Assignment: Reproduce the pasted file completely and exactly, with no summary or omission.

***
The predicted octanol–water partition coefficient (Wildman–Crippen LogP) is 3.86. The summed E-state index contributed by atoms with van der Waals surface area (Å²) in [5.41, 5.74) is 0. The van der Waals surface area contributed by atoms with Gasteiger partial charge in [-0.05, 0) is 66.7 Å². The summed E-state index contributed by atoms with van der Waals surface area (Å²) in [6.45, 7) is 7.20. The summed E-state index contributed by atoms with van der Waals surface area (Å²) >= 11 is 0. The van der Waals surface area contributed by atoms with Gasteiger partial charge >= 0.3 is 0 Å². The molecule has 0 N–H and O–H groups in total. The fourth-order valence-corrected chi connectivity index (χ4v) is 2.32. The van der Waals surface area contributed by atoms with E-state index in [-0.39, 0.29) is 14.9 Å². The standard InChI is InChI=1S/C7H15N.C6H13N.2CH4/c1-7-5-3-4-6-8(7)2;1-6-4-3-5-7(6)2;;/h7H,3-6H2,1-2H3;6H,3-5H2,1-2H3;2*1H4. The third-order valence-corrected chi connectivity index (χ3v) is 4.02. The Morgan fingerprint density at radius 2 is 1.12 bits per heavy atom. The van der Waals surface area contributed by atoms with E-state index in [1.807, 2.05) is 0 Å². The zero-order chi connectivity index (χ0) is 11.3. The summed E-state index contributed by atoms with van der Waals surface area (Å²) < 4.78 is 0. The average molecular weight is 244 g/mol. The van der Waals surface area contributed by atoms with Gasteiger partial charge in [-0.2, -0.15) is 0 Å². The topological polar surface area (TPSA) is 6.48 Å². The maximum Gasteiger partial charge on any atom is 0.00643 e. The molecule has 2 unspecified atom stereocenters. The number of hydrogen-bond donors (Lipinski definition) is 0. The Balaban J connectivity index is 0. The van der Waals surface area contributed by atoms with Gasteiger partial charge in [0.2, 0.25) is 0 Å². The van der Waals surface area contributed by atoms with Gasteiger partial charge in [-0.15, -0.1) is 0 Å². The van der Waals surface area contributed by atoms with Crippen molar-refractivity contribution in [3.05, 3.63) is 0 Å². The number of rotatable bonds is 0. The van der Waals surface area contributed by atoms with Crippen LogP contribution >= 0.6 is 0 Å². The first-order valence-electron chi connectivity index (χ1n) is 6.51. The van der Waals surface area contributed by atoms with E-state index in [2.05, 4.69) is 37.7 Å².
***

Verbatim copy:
The predicted octanol–water partition coefficient (Wildman–Crippen LogP) is 3.86. The summed E-state index contributed by atoms with van der Waals surface area (Å²) in [5.41, 5.74) is 0. The van der Waals surface area contributed by atoms with Gasteiger partial charge in [-0.05, 0) is 66.7 Å². The summed E-state index contributed by atoms with van der Waals surface area (Å²) in [6.45, 7) is 7.20. The summed E-state index contributed by atoms with van der Waals surface area (Å²) >= 11 is 0. The van der Waals surface area contributed by atoms with Gasteiger partial charge >= 0.3 is 0 Å². The molecule has 0 N–H and O–H groups in total. The fourth-order valence-corrected chi connectivity index (χ4v) is 2.32. The van der Waals surface area contributed by atoms with E-state index in [-0.39, 0.29) is 14.9 Å². The standard InChI is InChI=1S/C7H15N.C6H13N.2CH4/c1-7-5-3-4-6-8(7)2;1-6-4-3-5-7(6)2;;/h7H,3-6H2,1-2H3;6H,3-5H2,1-2H3;2*1H4. The third-order valence-corrected chi connectivity index (χ3v) is 4.02. The Morgan fingerprint density at radius 2 is 1.12 bits per heavy atom. The van der Waals surface area contributed by atoms with E-state index in [1.807, 2.05) is 0 Å². The zero-order chi connectivity index (χ0) is 11.3. The summed E-state index contributed by atoms with van der Waals surface area (Å²) < 4.78 is 0. The average molecular weight is 244 g/mol. The van der Waals surface area contributed by atoms with Gasteiger partial charge in [-0.2, -0.15) is 0 Å². The topological polar surface area (TPSA) is 6.48 Å². The maximum Gasteiger partial charge on any atom is 0.00643 e. The molecule has 2 unspecified atom stereocenters. The number of hydrogen-bond donors (Lipinski definition) is 0. The Balaban J connectivity index is 0. The van der Waals surface area contributed by atoms with Gasteiger partial charge in [0.2, 0.25) is 0 Å². The van der Waals surface area contributed by atoms with Gasteiger partial charge in [-0.15, -0.1) is 0 Å². The van der Waals surface area contributed by atoms with Crippen molar-refractivity contribution in [3.05, 3.63) is 0 Å². The number of rotatable bonds is 0. The van der Waals surface area contributed by atoms with Crippen LogP contribution >= 0.6 is 0 Å². The first-order valence-electron chi connectivity index (χ1n) is 6.51. The van der Waals surface area contributed by atoms with E-state index in [2.05, 4.69) is 37.7 Å².